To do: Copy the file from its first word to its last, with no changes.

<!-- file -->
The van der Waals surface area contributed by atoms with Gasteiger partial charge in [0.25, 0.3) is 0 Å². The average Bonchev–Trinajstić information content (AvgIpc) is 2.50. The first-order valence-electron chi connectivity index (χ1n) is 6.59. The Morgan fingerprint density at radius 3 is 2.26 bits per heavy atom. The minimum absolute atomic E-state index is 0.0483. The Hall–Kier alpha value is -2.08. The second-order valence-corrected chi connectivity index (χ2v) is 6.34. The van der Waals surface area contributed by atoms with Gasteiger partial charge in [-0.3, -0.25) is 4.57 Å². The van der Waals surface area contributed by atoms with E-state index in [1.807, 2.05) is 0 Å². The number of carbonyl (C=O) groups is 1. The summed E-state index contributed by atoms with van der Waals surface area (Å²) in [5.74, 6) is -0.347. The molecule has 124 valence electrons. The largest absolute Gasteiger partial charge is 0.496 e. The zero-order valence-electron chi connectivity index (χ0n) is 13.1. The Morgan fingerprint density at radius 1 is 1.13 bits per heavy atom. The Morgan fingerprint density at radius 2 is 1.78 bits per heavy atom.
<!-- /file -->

The van der Waals surface area contributed by atoms with Gasteiger partial charge in [0.25, 0.3) is 0 Å². The average Bonchev–Trinajstić information content (AvgIpc) is 2.50. The first-order valence-electron chi connectivity index (χ1n) is 6.59. The Morgan fingerprint density at radius 3 is 2.26 bits per heavy atom. The minimum absolute atomic E-state index is 0.0483. The Hall–Kier alpha value is -2.08. The second-order valence-corrected chi connectivity index (χ2v) is 6.34. The van der Waals surface area contributed by atoms with Gasteiger partial charge in [-0.3, -0.25) is 4.57 Å². The van der Waals surface area contributed by atoms with E-state index in [1.807, 2.05) is 0 Å². The number of carbonyl (C=O) groups is 1. The summed E-state index contributed by atoms with van der Waals surface area (Å²) in [5.74, 6) is -0.347. The molecule has 124 valence electrons. The largest absolute Gasteiger partial charge is 0.496 e. The zero-order valence-electron chi connectivity index (χ0n) is 13.1. The Morgan fingerprint density at radius 1 is 1.13 bits per heavy atom. The Morgan fingerprint density at radius 2 is 1.78 bits per heavy atom.